Facebook is having a bad time after the Cambridge Analytica scandal, and concerns over data privacy have entered public consciousness more than ever. Now, Apple is adding a feature to its devices to assure users it won’t use data without their permission. More specifically, it’ll try to do so transparently, rather than catching users off guard or sneaking details inthe Terms of Service than nobody actually reads.
iOS 11.3 and macOS 10.13.5 include a new privacy icon that will show up any time “an Apple feature asks to use your personal information.” The icon, which looks like two blue people shaking hands, is there to alert users when an app calls for access your personal details, and will provide users with specific information on how their data is being used.
According to Engadget, Apple has been working on the feature for some time in response to the EU’s General Data Protection Regulation, which kicks off on May 25. So no, Apple isn’t just pushing the feature to avoid Facebook’s mistakes, but it certainly can’t hurt.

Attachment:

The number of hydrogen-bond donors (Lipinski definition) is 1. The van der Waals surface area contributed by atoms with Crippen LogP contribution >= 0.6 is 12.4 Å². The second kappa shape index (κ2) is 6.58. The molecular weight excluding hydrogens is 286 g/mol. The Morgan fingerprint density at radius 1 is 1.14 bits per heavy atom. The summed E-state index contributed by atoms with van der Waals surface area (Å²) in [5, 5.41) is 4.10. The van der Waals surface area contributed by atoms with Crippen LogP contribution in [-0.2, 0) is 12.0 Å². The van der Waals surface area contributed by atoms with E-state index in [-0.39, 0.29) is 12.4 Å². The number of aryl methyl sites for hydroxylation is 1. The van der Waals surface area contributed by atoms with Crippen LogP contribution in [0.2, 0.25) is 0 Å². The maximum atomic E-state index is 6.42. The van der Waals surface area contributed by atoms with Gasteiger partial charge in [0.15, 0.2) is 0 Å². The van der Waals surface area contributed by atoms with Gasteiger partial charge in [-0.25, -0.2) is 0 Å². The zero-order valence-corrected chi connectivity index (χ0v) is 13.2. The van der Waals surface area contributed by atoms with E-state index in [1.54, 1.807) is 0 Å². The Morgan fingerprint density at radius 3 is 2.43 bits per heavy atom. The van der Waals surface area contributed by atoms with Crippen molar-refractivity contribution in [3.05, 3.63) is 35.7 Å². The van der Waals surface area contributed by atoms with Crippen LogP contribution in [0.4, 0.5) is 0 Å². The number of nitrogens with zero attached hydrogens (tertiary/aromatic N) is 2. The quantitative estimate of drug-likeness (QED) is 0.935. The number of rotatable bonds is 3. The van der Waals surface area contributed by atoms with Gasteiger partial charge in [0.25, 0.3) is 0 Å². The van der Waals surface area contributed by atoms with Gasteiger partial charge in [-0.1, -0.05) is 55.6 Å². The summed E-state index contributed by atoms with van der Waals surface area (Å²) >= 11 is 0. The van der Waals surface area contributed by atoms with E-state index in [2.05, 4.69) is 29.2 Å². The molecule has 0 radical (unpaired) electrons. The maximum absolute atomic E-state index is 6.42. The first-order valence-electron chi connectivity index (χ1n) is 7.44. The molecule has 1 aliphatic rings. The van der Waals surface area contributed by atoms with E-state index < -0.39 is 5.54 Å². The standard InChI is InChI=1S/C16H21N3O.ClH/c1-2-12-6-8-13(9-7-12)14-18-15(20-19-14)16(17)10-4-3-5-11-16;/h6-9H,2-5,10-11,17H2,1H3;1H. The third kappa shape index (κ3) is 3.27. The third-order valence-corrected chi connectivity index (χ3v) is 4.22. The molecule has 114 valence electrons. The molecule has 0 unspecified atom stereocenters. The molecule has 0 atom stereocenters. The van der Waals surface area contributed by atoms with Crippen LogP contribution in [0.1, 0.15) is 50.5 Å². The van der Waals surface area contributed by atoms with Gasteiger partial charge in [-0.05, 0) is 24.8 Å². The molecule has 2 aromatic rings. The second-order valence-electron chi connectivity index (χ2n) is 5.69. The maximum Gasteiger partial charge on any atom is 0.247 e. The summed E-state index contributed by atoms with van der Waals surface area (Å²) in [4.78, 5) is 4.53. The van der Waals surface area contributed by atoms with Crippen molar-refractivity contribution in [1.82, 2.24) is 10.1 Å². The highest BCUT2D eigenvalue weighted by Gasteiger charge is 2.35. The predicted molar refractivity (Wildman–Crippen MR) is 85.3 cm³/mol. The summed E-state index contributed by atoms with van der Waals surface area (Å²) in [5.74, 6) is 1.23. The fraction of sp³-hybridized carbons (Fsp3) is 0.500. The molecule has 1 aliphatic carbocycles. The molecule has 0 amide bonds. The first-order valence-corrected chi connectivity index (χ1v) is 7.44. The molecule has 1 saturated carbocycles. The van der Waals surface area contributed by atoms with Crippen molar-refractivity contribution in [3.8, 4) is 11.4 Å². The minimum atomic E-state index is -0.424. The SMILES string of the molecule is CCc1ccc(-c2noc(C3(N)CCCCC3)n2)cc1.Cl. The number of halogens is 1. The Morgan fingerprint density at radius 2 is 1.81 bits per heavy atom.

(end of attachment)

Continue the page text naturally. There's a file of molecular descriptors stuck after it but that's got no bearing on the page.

One of the biggest problems surrounding data privacy is unethical design. Apps usually technically tell you their data is being used in some tiny text in the ToS or a quick pop up you click past. Having an overt visual telling you your data is being used is a small gesture, but one that can have a significant positive impact on transparency. And starting in May – in compliance with GDPR, Apple will allow you to download and correct the data it has on you – or delete the information entirely.
Hopefully app designers themselves will follow suit. Data collection is an important part of improving software, but so is an honest conversation with users on how that data is being used.
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